Who’s in Charge? The Impact of Greater Principal Autonomy on Student Test Scores

School districts across the country are implementing policies to give principals greater authority over how schools are run. As Mayor Rahm Emanuel recently commented in regard to Chicago Public Schools (CPS), “We hold our principals accountable for the gains or losses our students are making within their schools and they should have the flexibility they need to make the decisions that are best for their schools and their students.”

The idea that greater principal autonomy can improve student outcomes became a matter of federal policy in 2010, when the US Department of Education’s Race to the Top competition gave preference to districts that allowed school leaders more autonomy to choose staff, curriculum, scheduling, and budgetary allocations.

Despite the shift toward greater autonomy for school leaders, few studies have examined the effectiveness of such policies in improving student outcomes. In a recent article published in Education Finance and Policy, Matthew P. Steinberg examines the impact of greater principal autonomy on student outcomes in Chicago.

During the 2005-2006 school year, CPS began a program giving greater authority to some principals throughout the district. Eligibility to participate in the program was determined primarily by student achievement on standardized testing the previous school year; 83 of Chicago’s 576 traditional public schools were given this opportunity.

Schools that opted into the program received two years of autonomy before the district reassessed their eligibility. Participating principals received greater decision-making capacity in four areas: budgeting, curriculum development and instruction, scheduling, and professional development.

To determine the impact of this increased autonomy on student achievement, Steinberg looks at the achievement of elementary schools just above and just below the test score cutoff for participating in the program.

One concern with this approach is that there are likely to be unobservable differences between the schools that were offered autonomy and those that were not. To account for this concern, Steinberg uses a statistical technique called the fuzzy regression discontinuity approach. This allows him to predict the probability of a school receiving autonomous status based on academic performance from the previous year. He then uses these predictions to estimate the effect of autonomy on achievement outcomes.

The results indicate that there was no significant difference in a school’s average math and reading scores as a result of being granted greater autonomy.

In addition to looking at average composite scores, Steinberg examines the impact of autonomy on the percentage of students who achieved proficiency in reading and math. The results indicate that in the second year of the program, there was a significant difference in reading proficiency rates—approximately 18 percentage points—between schools in the program and other CPS schools. The results do not indicate a significant difference in math proficiency rates.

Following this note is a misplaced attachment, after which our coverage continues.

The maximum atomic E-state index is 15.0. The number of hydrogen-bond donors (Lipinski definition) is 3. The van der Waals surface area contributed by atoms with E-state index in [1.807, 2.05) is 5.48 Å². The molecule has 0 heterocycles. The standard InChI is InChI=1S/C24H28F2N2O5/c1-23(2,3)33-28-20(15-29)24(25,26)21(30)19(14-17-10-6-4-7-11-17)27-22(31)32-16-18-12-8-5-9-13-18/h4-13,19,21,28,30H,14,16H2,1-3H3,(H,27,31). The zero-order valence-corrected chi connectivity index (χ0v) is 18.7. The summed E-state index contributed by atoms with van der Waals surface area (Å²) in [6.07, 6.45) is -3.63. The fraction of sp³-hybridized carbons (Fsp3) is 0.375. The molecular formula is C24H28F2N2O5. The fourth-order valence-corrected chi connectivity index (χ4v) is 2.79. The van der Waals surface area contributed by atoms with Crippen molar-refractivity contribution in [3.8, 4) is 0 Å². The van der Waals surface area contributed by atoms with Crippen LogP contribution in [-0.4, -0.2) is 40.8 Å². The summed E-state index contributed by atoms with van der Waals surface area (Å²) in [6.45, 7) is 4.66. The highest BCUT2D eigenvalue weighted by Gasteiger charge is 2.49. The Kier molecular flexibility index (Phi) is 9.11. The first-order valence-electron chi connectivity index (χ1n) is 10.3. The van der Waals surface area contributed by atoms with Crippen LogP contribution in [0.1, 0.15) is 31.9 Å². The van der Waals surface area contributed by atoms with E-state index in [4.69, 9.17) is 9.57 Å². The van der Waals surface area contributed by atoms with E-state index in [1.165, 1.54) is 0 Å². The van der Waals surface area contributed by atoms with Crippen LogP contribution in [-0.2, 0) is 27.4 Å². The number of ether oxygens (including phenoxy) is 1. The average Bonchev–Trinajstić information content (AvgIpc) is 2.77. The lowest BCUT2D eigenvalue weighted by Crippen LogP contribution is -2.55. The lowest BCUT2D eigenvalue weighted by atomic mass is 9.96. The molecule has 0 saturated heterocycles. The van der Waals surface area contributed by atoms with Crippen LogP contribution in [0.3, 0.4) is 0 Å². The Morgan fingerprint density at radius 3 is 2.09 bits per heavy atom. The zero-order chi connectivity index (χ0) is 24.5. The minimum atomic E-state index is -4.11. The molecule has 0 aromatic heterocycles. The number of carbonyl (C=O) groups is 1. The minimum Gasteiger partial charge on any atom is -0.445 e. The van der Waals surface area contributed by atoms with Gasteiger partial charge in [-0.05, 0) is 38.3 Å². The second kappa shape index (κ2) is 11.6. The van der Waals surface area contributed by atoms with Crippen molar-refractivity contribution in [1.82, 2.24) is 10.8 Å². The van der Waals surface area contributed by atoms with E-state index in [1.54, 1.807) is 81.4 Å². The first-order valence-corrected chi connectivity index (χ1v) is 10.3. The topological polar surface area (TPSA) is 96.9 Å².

This study provides evidence that, when given greater autonomy, principals may be able to improve on some measures of school performance. It takes time to for principals to learn to utilize this new discretion, which may explain the lag in the improvement in reading proficiency scores.

Steinberg suggests that the improvement in proficiency rates but not in average scores may be the result of schools redirecting resources to students who are close to proficiency, a response to the incentives created by school sanctions under the No Child Left Behind legislation.

Given the current direction of federal policy, policymakers need to know if more school-based authority translates into better student outcomes. One consideration for future research is to look at a broader range of outcomes beyond state standardized test scores, such as student attendance and discipline. Furthermore, more research is needed to determine the impact of these policies on both low-performing schools and secondary schools.

As a result of these limitations, the estimates given by Steinberg cannot be considered to be the final word on the impact of greater principal autonomy on schools in Chicago, let alone the nation. Yet the 18 percentage point improvement in reading proficiency rates suggests that providing principals with greater authority and giving them the time to learn how to use it may prove a promising strategy for policymakers hoping to improve student outcomes.

Article Source: Matthew Steinberg, “Does Greater Autonomy Improve School Performance? Evidence From A Regression Discontinuity Analysis in Chicago,” Education Finance and Policy, 2014.

Featured Photo: cc/(johngirton.me)

Cheryl Healy
Cheryl Healy is a staff writer for the Chicago Policy Review and is an MPP student at the Harris School of Public Policy. She is interested in educational policy. She has also been published in Counterpoint Magazine at Wellesley College.

2 Responses to “Who’s in Charge? The Impact of Greater Principal Autonomy on Student Test Scores